More Affordable Housing for National City
By Angelica Garcia
Cost of living is the number one issue for California residents, and excessive rent increases in places like National City have pushed people to decide to move elsewhere in the U.S. or south of the border.
To combat this, a $100-million project in National City is investing in affordable, sustainable housing, giving respite to hundreds of low-income families.
This 201-unit development in historic Westside National City by non-profit Community Housing Works will provide intelligent-growth opportunities for a better future for the community. Community Housing Works has worked with 38 other California communities in the construction of 3,300 affordable apartments benefitting over 9,000 families.
“My affordable home at Paradise Creek has been life-changing and helped me stabilize my finances as I prepare to go back to school. I am thankful to Community Housing Works,” said Diana Yescas, a resident of this housing development who spoke at the opening ceremony.
At the event, National City Mayor Ron Morrison spoke of the strong investments being made in the area and in the second phase of the project in order to give more residents the possibility of a home near their work, their family, and public transit.
“San Diego announced that they had $50 million for affordable housing; that is for nearly 1.5 million people. This project alone got $50 million in tax funds, that is what it cost in taxpayer contributions to do this project,” he said.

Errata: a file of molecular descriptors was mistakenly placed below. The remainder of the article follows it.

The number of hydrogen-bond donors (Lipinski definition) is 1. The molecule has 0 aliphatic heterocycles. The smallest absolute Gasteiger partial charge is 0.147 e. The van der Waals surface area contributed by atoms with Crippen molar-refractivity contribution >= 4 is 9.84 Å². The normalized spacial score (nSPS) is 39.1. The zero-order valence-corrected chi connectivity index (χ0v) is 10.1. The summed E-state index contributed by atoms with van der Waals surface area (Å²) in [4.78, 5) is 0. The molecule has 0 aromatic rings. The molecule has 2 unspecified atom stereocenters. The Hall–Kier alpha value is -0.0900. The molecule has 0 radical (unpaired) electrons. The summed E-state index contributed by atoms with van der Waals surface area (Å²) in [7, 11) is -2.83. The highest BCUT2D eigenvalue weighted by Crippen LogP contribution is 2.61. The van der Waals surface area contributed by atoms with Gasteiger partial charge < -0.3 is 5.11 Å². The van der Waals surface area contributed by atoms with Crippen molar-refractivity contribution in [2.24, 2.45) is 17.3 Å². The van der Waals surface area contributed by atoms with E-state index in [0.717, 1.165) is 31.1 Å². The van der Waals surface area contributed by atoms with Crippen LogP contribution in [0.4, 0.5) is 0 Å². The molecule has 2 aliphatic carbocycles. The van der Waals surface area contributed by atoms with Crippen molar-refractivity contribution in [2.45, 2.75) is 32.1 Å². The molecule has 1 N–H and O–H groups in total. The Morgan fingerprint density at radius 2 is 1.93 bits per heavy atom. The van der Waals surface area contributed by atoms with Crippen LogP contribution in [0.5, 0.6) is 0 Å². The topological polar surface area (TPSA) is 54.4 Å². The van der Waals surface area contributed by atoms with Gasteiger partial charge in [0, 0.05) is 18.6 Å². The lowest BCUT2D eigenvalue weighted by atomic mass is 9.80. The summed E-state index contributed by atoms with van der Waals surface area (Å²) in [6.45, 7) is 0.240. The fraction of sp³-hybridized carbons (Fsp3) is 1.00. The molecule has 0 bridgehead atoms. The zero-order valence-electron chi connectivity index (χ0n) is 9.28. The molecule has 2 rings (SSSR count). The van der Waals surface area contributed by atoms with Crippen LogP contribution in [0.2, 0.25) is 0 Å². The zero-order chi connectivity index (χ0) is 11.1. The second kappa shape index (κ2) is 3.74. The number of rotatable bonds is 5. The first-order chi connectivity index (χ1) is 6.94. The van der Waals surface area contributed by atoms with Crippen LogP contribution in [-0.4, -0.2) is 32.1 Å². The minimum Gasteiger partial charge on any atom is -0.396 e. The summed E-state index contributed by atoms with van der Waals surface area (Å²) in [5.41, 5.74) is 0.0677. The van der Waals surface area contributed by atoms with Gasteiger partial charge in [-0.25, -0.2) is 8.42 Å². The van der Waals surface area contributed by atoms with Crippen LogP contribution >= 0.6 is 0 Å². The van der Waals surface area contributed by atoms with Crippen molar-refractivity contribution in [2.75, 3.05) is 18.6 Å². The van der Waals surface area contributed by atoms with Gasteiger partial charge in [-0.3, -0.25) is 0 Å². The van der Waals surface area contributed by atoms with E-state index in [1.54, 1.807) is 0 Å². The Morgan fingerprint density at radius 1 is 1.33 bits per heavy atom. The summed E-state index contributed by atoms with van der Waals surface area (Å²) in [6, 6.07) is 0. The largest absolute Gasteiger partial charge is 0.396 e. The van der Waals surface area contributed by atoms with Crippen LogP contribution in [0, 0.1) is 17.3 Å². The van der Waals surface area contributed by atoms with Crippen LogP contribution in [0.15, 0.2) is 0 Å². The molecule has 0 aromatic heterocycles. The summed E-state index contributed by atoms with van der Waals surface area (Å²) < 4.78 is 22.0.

California Senator Ben Hueso, who represents the 40th District, agreed that more projects like the one at 2120 Hoover Avenue are needed as, he said, these are a real solution to the housing crisis and soaring rents, versus the rent control measures that will be on the ballot for the upcoming elections.
“This is the solution, if a city is seriously interested in reducing the cost of rent and in providing homes to low-income residents. This is the solution, you have to work and propose [these kinds of] measures, because rent controls are not the solution; they’ve tried then elsewhere in the state and they do not work,” said Hueso.
During the ceremony, they spoke about how difficult it is to find affordable housing projects with all the amenities and feel welcoming inside and out to the families moving in. They also stated that this was an inclusive development that went beyond providing just housing, but also provided support in areas such as employment and developing tools for parents and children.
“That’s the whole idea; when we think of affordable housing, we think of something of a lower standard. Then we see this, and everyone would love to live here. This is a great place, and we want it to be a training towards buying their first home,” added Morrison.
The new families, together with the Environmental Health Coalition, also shared that they support the project so that these families can live in a healthy space, away from pollution and next to outdoor spaces they can enjoy with the rest of their families.